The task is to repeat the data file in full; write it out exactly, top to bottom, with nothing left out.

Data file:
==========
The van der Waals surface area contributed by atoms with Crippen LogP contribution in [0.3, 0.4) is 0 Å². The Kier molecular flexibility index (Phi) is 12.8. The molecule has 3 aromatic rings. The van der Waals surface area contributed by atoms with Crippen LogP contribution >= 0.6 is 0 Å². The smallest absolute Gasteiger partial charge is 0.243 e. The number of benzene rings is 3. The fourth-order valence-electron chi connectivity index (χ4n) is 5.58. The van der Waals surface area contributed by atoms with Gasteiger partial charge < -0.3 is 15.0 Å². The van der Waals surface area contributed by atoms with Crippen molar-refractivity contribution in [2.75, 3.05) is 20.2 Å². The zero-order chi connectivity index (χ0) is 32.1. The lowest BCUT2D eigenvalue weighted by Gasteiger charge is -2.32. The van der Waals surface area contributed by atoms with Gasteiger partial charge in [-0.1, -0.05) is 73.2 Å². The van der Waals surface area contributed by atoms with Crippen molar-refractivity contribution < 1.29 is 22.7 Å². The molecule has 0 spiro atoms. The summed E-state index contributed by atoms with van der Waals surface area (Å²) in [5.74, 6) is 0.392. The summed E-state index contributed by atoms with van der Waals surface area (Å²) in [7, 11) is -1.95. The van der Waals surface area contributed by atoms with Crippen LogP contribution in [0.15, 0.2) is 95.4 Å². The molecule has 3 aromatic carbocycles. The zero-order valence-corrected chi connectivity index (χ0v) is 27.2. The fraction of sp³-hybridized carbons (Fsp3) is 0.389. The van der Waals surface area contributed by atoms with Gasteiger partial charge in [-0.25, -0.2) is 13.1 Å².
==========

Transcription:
The van der Waals surface area contributed by atoms with Crippen LogP contribution in [0.3, 0.4) is 0 Å². The Kier molecular flexibility index (Phi) is 12.8. The molecule has 3 aromatic rings. The van der Waals surface area contributed by atoms with Crippen LogP contribution >= 0.6 is 0 Å². The smallest absolute Gasteiger partial charge is 0.243 e. The number of benzene rings is 3. The fourth-order valence-electron chi connectivity index (χ4n) is 5.58. The van der Waals surface area contributed by atoms with Gasteiger partial charge < -0.3 is 15.0 Å². The van der Waals surface area contributed by atoms with Crippen molar-refractivity contribution in [2.75, 3.05) is 20.2 Å². The zero-order chi connectivity index (χ0) is 32.1. The lowest BCUT2D eigenvalue weighted by Gasteiger charge is -2.32. The van der Waals surface area contributed by atoms with Gasteiger partial charge in [-0.1, -0.05) is 73.2 Å². The van der Waals surface area contributed by atoms with Crippen molar-refractivity contribution < 1.29 is 22.7 Å². The molecule has 0 spiro atoms. The summed E-state index contributed by atoms with van der Waals surface area (Å²) in [5.74, 6) is 0.392. The summed E-state index contributed by atoms with van der Waals surface area (Å²) in [7, 11) is -1.95. The van der Waals surface area contributed by atoms with Crippen LogP contribution in [0.15, 0.2) is 95.4 Å². The molecule has 3 aromatic carbocycles. The zero-order valence-corrected chi connectivity index (χ0v) is 27.2. The fraction of sp³-hybridized carbons (Fsp3) is 0.389. The van der Waals surface area contributed by atoms with Gasteiger partial charge in [-0.25, -0.2) is 13.1 Å².